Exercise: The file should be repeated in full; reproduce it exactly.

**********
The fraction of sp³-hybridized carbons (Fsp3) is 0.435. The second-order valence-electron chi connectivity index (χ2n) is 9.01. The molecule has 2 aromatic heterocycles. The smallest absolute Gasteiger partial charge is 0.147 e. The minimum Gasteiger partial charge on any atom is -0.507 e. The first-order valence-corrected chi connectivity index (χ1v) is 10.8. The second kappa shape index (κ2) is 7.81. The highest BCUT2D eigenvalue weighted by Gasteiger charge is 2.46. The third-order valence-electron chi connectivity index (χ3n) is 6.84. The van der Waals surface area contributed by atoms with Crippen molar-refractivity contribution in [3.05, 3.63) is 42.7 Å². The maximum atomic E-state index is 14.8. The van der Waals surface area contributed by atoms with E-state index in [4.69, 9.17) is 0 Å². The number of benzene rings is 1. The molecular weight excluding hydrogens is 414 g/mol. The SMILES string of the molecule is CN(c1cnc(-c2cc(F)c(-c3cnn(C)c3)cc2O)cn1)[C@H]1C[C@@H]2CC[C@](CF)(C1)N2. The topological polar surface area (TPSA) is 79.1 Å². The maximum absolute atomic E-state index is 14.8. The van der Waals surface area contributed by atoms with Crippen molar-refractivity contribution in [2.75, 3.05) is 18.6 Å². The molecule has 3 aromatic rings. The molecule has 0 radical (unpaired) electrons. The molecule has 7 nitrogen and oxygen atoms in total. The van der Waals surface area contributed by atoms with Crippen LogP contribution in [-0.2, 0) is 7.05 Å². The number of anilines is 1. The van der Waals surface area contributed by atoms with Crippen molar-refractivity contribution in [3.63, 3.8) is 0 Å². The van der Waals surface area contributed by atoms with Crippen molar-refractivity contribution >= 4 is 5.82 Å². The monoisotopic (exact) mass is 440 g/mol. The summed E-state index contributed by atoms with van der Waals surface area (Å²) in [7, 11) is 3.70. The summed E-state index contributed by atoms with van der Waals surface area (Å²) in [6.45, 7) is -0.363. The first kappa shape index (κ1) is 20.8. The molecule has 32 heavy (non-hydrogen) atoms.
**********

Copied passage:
The fraction of sp³-hybridized carbons (Fsp3) is 0.435. The second-order valence-electron chi connectivity index (χ2n) is 9.01. The molecule has 2 aromatic heterocycles. The smallest absolute Gasteiger partial charge is 0.147 e. The minimum Gasteiger partial charge on any atom is -0.507 e. The first-order valence-corrected chi connectivity index (χ1v) is 10.8. The second kappa shape index (κ2) is 7.81. The highest BCUT2D eigenvalue weighted by Gasteiger charge is 2.46. The third-order valence-electron chi connectivity index (χ3n) is 6.84. The van der Waals surface area contributed by atoms with Crippen molar-refractivity contribution in [3.05, 3.63) is 42.7 Å². The maximum atomic E-state index is 14.8. The van der Waals surface area contributed by atoms with E-state index in [4.69, 9.17) is 0 Å². The number of benzene rings is 1. The molecular weight excluding hydrogens is 414 g/mol. The SMILES string of the molecule is CN(c1cnc(-c2cc(F)c(-c3cnn(C)c3)cc2O)cn1)[C@H]1C[C@@H]2CC[C@](CF)(C1)N2. The topological polar surface area (TPSA) is 79.1 Å². The maximum absolute atomic E-state index is 14.8. The van der Waals surface area contributed by atoms with Crippen molar-refractivity contribution in [2.75, 3.05) is 18.6 Å². The molecule has 3 aromatic rings. The molecule has 0 radical (unpaired) electrons. The molecule has 7 nitrogen and oxygen atoms in total. The van der Waals surface area contributed by atoms with Crippen LogP contribution in [-0.2, 0) is 7.05 Å². The number of anilines is 1. The van der Waals surface area contributed by atoms with Crippen molar-refractivity contribution in [3.63, 3.8) is 0 Å². The van der Waals surface area contributed by atoms with Crippen molar-refractivity contribution >= 4 is 5.82 Å². The monoisotopic (exact) mass is 440 g/mol. The summed E-state index contributed by atoms with van der Waals surface area (Å²) in [7, 11) is 3.70. The summed E-state index contributed by atoms with van der Waals surface area (Å²) in [6.45, 7) is -0.363. The first kappa shape index (κ1) is 20.8. The molecule has 32 heavy (non-hydrogen) atoms.